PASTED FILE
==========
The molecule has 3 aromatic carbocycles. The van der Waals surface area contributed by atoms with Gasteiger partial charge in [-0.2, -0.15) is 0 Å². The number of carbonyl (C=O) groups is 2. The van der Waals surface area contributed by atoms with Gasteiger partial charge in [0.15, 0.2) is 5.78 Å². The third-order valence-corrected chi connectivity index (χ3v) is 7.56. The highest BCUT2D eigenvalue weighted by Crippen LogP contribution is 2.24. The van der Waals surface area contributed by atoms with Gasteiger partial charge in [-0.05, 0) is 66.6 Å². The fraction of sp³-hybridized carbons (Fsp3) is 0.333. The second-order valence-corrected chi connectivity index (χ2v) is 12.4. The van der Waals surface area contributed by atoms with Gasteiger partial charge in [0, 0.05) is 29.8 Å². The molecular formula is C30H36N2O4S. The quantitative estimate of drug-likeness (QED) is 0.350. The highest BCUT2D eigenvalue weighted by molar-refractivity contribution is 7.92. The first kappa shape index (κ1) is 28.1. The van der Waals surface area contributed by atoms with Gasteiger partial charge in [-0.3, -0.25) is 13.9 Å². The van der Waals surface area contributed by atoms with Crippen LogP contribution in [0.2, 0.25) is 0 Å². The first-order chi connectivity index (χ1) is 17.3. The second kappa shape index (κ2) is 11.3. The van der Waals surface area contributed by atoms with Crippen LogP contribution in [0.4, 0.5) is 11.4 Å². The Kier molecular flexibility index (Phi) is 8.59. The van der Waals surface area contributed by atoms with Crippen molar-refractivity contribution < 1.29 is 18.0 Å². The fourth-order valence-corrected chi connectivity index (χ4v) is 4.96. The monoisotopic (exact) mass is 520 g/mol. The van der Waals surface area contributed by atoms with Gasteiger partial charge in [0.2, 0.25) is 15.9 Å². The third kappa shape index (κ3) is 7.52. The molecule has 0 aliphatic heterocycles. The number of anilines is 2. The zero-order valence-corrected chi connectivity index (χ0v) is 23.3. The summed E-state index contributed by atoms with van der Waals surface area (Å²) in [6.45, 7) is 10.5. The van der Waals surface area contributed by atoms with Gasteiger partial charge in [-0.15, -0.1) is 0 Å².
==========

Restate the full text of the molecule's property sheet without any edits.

The molecule has 3 aromatic carbocycles. The van der Waals surface area contributed by atoms with Gasteiger partial charge in [-0.2, -0.15) is 0 Å². The number of carbonyl (C=O) groups is 2. The van der Waals surface area contributed by atoms with Gasteiger partial charge in [0.15, 0.2) is 5.78 Å². The third-order valence-corrected chi connectivity index (χ3v) is 7.56. The highest BCUT2D eigenvalue weighted by Crippen LogP contribution is 2.24. The van der Waals surface area contributed by atoms with Gasteiger partial charge in [-0.05, 0) is 66.6 Å². The fraction of sp³-hybridized carbons (Fsp3) is 0.333. The second-order valence-corrected chi connectivity index (χ2v) is 12.4. The van der Waals surface area contributed by atoms with Gasteiger partial charge in [0, 0.05) is 29.8 Å². The molecular formula is C30H36N2O4S. The quantitative estimate of drug-likeness (QED) is 0.350. The highest BCUT2D eigenvalue weighted by molar-refractivity contribution is 7.92. The first kappa shape index (κ1) is 28.1. The van der Waals surface area contributed by atoms with Gasteiger partial charge in [-0.3, -0.25) is 13.9 Å². The van der Waals surface area contributed by atoms with Crippen LogP contribution in [0.2, 0.25) is 0 Å². The first-order chi connectivity index (χ1) is 17.3. The second kappa shape index (κ2) is 11.3. The van der Waals surface area contributed by atoms with Crippen LogP contribution in [0.4, 0.5) is 11.4 Å². The Kier molecular flexibility index (Phi) is 8.59. The van der Waals surface area contributed by atoms with Crippen molar-refractivity contribution < 1.29 is 18.0 Å². The fourth-order valence-corrected chi connectivity index (χ4v) is 4.96. The monoisotopic (exact) mass is 520 g/mol. The van der Waals surface area contributed by atoms with Gasteiger partial charge in [0.2, 0.25) is 15.9 Å². The third kappa shape index (κ3) is 7.52. The molecule has 0 aliphatic heterocycles. The number of anilines is 2. The zero-order valence-corrected chi connectivity index (χ0v) is 23.3. The summed E-state index contributed by atoms with van der Waals surface area (Å²) in [6.45, 7) is 10.5. The van der Waals surface area contributed by atoms with Gasteiger partial charge in [-0.15, -0.1) is 0 Å².